Mohammad Shukkur Ali, a resilient rickshaw puller in his 50s, confronts the unforgiving streets of Dhaka, the capital of Bangladesh, with unwavering dedication. His occupation, already demanding, exacts a substantial physical toll.
This year, however, the relentless heat has added an extra layer of hardship to his daily toil. In April, Dhaka experienced a record-breaking high temperature of 40.6°C (105.8°F).
“I need to work because we are poor,” he said.
Mr. Ali, who shares a rented room with his wife and two children, feels compelled to persevere through these uncomfortable conditions. His daily routine involves eight-hour shifts in Gulshan, an affluent district in Dhaka boasting luxurious apartments, sprawling corporate offices, and several foreign embassies. To even gain access to this area, he must wear a jacket over his shirt, a sort of uniform that exacerbates the sweltering heat.
In addition to the scorching temperatures, fuel shortages resulting from the Ukraine conflict have led to frequent power outages, worsening the situation for millions of people worldwide.
Across the globe, including North America and Europe, numerous regions have endured scorching heatwaves this year. Several cities have reported record-breaking temperatures, prompting scientists to predict that July will likely become the hottest month ever recorded.
In a concerted effort to combat climate change, nations have committed to limiting global warming to no more than 1.5°C above pre-industrial levels—a critical threshold to mitigate the most severe climate change effects by reducing fossil fuel emissions. However, scientists caution that there is a significant likelihood of breaching this limit within the next four years.
Currently, the world is approximately 1.1°C warmer than pre-industrial times, but distressingly, Asia has experienced even more substantial warming this year.
A recent report compiled by nearly two dozen climate scientists revealed that earlier this year, temperatures in many parts of Asia soared by 2°C, a region that is home to over 4.5 billion people. The repercussions of this year’s extreme heatwave have reverberated across the continent.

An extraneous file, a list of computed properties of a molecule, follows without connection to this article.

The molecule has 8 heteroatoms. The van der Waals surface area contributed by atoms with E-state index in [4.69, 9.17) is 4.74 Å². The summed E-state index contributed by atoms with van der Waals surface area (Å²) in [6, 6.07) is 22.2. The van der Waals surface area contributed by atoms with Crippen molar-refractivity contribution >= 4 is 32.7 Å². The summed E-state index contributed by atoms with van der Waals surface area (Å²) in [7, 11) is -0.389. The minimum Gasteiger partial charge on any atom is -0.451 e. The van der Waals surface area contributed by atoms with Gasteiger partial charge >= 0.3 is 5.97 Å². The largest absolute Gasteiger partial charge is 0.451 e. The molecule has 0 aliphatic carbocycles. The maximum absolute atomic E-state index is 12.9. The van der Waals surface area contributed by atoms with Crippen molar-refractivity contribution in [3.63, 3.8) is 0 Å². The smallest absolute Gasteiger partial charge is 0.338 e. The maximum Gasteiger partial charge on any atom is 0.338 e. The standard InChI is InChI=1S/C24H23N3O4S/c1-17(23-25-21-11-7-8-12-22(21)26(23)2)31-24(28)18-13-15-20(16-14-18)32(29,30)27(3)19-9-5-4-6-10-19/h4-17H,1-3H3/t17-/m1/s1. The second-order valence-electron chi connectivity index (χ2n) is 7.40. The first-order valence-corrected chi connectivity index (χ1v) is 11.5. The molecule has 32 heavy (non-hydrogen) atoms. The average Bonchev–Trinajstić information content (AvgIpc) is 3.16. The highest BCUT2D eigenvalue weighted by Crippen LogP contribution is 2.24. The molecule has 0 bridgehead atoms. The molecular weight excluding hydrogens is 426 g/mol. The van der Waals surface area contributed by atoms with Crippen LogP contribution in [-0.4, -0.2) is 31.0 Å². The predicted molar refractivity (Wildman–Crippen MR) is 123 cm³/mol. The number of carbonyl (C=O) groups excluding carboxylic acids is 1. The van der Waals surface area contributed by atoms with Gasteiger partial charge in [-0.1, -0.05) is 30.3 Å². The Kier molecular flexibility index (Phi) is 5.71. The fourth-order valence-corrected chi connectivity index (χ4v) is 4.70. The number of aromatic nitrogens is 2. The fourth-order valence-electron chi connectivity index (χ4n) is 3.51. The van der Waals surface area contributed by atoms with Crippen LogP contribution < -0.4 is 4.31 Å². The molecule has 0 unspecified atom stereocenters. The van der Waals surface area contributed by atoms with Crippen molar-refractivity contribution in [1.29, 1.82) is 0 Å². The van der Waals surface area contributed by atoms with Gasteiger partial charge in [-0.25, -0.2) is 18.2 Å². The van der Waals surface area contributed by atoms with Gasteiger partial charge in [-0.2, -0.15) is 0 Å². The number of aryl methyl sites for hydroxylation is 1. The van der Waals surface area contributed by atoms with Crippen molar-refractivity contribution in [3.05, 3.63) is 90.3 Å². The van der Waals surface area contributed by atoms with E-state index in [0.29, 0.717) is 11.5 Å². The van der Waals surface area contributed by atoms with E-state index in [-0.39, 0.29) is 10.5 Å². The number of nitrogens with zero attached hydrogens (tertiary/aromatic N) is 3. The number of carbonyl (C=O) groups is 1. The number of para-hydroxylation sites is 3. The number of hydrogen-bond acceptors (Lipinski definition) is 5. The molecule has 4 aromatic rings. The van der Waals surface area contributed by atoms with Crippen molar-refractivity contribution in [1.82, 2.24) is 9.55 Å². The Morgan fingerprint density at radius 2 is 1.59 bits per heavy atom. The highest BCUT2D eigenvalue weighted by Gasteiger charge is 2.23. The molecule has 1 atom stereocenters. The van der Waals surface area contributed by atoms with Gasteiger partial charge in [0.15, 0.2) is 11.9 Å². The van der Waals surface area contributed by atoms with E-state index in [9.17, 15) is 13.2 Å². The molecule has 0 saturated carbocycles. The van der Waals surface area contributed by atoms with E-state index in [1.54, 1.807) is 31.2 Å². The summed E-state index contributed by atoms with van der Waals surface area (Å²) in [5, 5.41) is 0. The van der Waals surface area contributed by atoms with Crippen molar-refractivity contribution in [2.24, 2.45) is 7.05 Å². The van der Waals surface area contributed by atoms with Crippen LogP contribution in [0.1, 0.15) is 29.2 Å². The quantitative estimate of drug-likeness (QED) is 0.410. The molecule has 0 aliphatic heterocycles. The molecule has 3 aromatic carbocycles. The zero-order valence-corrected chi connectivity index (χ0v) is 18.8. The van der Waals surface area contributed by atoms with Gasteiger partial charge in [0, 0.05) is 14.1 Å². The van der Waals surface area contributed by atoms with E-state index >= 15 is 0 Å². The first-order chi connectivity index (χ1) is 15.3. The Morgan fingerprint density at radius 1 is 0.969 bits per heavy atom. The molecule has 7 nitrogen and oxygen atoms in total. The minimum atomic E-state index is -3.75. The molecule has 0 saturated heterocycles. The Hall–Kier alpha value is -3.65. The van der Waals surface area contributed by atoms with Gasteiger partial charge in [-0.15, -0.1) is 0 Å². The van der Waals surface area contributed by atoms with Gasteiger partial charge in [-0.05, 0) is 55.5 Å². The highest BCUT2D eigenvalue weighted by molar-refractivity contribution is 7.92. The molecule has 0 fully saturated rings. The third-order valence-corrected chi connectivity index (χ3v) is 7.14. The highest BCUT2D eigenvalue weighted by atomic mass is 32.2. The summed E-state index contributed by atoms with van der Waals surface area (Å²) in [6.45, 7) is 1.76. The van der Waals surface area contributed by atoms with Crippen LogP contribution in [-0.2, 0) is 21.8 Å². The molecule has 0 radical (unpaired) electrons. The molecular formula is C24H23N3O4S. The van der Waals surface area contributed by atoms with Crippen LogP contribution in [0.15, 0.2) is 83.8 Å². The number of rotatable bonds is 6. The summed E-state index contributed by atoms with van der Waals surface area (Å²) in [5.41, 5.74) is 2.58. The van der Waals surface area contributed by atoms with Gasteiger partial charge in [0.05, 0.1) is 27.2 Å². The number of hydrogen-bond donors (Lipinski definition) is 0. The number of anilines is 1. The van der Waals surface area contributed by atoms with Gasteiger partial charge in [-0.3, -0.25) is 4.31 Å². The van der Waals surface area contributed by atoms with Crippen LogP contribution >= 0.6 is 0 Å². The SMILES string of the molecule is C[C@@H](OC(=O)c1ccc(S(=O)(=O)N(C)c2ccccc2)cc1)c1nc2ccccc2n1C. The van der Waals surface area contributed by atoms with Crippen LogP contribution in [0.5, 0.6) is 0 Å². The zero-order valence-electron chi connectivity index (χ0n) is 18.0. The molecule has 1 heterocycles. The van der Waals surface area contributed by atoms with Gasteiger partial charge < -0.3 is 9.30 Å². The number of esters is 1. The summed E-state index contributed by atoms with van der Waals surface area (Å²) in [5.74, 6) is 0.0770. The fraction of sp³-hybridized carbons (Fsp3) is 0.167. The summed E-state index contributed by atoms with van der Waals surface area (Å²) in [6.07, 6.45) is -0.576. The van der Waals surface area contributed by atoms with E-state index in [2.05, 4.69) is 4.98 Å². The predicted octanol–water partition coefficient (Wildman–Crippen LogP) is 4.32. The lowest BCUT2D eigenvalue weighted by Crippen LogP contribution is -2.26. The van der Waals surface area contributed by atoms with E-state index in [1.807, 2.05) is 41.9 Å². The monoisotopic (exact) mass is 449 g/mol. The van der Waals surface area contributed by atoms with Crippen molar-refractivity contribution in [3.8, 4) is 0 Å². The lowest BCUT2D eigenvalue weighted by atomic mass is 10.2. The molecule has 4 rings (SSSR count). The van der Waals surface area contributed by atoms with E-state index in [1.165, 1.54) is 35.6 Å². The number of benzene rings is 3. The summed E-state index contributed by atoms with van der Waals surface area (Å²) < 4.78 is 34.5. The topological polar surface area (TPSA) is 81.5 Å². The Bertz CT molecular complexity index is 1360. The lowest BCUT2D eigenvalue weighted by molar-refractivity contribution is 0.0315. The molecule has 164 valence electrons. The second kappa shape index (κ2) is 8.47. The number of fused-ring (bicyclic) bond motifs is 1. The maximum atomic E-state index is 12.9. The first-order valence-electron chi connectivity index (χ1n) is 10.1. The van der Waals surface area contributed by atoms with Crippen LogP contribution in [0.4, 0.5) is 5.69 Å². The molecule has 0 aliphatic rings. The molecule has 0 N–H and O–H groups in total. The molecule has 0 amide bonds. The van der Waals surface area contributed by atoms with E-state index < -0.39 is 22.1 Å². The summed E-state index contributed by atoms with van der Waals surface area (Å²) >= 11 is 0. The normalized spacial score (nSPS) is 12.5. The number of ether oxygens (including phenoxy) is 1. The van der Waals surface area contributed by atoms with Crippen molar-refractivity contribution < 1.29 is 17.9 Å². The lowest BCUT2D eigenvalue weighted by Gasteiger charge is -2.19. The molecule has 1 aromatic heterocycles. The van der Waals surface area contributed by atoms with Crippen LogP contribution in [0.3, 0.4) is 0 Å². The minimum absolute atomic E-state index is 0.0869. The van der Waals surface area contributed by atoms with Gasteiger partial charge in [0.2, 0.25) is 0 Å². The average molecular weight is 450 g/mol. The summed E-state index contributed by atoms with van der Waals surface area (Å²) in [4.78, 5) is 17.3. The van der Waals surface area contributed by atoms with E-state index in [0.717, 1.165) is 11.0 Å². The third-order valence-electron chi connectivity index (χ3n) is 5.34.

Between May and August, South Korea recorded at least 23 fatalities resulting from heat-related injuries—more than triple the previous year’s figure. Temperatures in some parts of the country climbed as high as 38°C. During the 25th World Scout Jamboree in Buan, hundreds of participants suffered heat exhaustion, while other regions experienced heavy rainfall and floods.
Japan, in mid-July, issued heatstroke warnings across half of the country after many areas set temperature records. Tokyo, the capital, witnessed an unprecedented high of 38°C (100.4°F)—eight degrees higher than an average Tokyo summer. In just one week of July, over 9,000 people were hospitalized across the country due to heatstroke, according to local media reports.
China endured its highest temperature ever when a dusty town in western Xinjiang province reached a scorching 52°C (125°F) in July. A month earlier, Beijing recorded its hottest June day in over six decades, with temperatures hitting 41.1°C (105.9°F).
In India, a severe heatwave swept through the northern regions in May, with temperatures soaring to a record-breaking 49.2°C (120.5°F) in parts of Delhi, the capital city.
In Southeast Asia, both April and May brought record-high temperatures to several countries, coinciding with the region’s typical hottest months.
Heatwaves represent one of the world’s deadliest natural disasters, sometimes claiming more lives than earthquakes, typhoons, or floods. Additionally, they can melt roads, damage infrastructure, and trigger forest fires. Often considered a “silent disaster,” heatwaves can lead to indirect fatalities by exacerbating pre-existing conditions like diabetes, dehydrating the body, and straining healthcare systems.